The first two weeks were tough, very tough, like they are for the smoker quitting cigarettes. But gradually I felt television’s power – and the addictive hold it had maintained over me for so long – begin to lessen. I became less frightened on the streets. I used common sense to protect myself against SARS. I began to get things in proportion, make space in my brain for my own thoughts. I no longer rushed in from work, turned on the television and waited to be told what to think and feel; no longer allowed my own thoughts and opinions to be turned into worthless also-rans in the torrent of expert opinion, political hypocrisy and fear-mongering coming from the box. It no longer mattered what Bush or Blair said. I could not hear them. The spread of SARS no longer terrified me. I knew that I and my friends and colleagues were still alive and well and, if one of them fell ill, I could personally and positively take action. My own immediate world became once again the main conduit for information, emotion, concern and action.
And, as the months passed and I continued to resist the urge to watch television, the extent of my ‘liberation’ and the mind-numbing nature of the ‘nicotine’ box became more and more apparent to me. The passive consumption of other people’s power was replaced by a surge in personal power. I began to think, act and create more clearly – as the ex-smoker begins to breathe more deeply. I began to understand and value the importance of my own judgements, views and opinions. A few months later, I read of a TV-viewers strike in Italy. Protestors at Berlusconi’s media monopoly were asking people to stop viewing for a weekend. Street parties and dance parties were held instead; the screens stayed dark, the politicians lost their platform, the advertisers got worried. It worked. Television is powerful only because we watch it, not because it possesses some inherent strength or quality.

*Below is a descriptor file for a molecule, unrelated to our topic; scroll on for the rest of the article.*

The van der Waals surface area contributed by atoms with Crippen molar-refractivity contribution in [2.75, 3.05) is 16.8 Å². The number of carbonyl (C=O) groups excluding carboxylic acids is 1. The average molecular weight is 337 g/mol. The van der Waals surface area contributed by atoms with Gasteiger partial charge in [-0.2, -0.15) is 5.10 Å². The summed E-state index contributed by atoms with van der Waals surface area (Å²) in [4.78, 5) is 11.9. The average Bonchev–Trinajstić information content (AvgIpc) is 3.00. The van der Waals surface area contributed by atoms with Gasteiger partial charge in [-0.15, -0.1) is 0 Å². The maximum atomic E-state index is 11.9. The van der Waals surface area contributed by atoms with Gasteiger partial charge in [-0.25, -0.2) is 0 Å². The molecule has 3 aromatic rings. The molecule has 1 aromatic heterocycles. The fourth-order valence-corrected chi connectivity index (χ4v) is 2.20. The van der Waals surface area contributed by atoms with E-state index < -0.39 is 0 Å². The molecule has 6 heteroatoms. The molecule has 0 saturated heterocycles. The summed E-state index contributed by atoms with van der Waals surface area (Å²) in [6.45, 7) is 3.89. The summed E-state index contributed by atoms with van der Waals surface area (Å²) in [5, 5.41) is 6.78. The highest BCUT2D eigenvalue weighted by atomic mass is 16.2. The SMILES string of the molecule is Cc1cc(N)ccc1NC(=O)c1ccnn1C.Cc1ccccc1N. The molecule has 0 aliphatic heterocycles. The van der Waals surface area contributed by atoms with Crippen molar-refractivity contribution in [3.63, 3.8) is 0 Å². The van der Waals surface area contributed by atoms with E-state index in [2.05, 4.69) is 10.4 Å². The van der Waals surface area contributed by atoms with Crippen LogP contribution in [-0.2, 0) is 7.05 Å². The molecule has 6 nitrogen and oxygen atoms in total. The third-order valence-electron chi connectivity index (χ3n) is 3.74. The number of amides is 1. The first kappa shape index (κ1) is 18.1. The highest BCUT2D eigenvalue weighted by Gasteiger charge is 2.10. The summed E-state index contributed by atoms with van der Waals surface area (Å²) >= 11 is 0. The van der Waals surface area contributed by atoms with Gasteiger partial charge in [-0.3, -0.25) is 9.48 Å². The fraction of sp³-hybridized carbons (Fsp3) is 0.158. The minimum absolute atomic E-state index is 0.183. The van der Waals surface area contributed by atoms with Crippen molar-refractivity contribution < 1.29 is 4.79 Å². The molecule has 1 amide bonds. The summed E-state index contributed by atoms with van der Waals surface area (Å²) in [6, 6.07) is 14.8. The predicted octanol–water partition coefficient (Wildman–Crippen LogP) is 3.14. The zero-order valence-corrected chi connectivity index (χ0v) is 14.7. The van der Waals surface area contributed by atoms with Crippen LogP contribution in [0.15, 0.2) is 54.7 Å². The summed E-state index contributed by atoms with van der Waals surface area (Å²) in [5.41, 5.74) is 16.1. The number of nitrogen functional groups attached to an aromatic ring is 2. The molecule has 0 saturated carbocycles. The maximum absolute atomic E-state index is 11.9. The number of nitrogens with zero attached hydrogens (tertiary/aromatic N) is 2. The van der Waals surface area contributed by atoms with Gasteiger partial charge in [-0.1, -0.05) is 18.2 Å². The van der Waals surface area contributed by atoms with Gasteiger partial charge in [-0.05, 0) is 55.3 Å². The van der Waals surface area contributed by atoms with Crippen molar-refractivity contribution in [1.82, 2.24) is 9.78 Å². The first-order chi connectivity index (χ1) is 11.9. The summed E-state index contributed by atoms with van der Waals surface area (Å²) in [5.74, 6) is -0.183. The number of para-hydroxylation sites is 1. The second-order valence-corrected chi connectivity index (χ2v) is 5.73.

If we gave as much attention to each other as we do to TV and the Internet, we would undoubtedly all feel more empowered, less alienated and more in control. Not that I am advocating fulltime withdrawal for everybody – though it would be a very revolutionary act. But I do recommend a week or even a month of total abstention. You will be amazed at how much better you feel, how much more clearly you think and how much more time you seem to have. And then, when you do return to watching – because, on reflection, television is more like alcohol than cigarettes and, perhaps, not too bad for you in small doses – you will watch with a sharper and more critical eye, be more selective. Go on a diet every now and then – like you do with any other sort of diet – and give your mind, soul and body a break. And if Bird Flu flies in on the wind, don’t wait for the experts to wind you up and wear you down – throw the box away and go for an energising run.
© Richard Woolley. April 2006.
[This article originally appeared in the magazine ARCHIVE, journal of the (then) National Museum of Film & Photography in Bradford, UK.]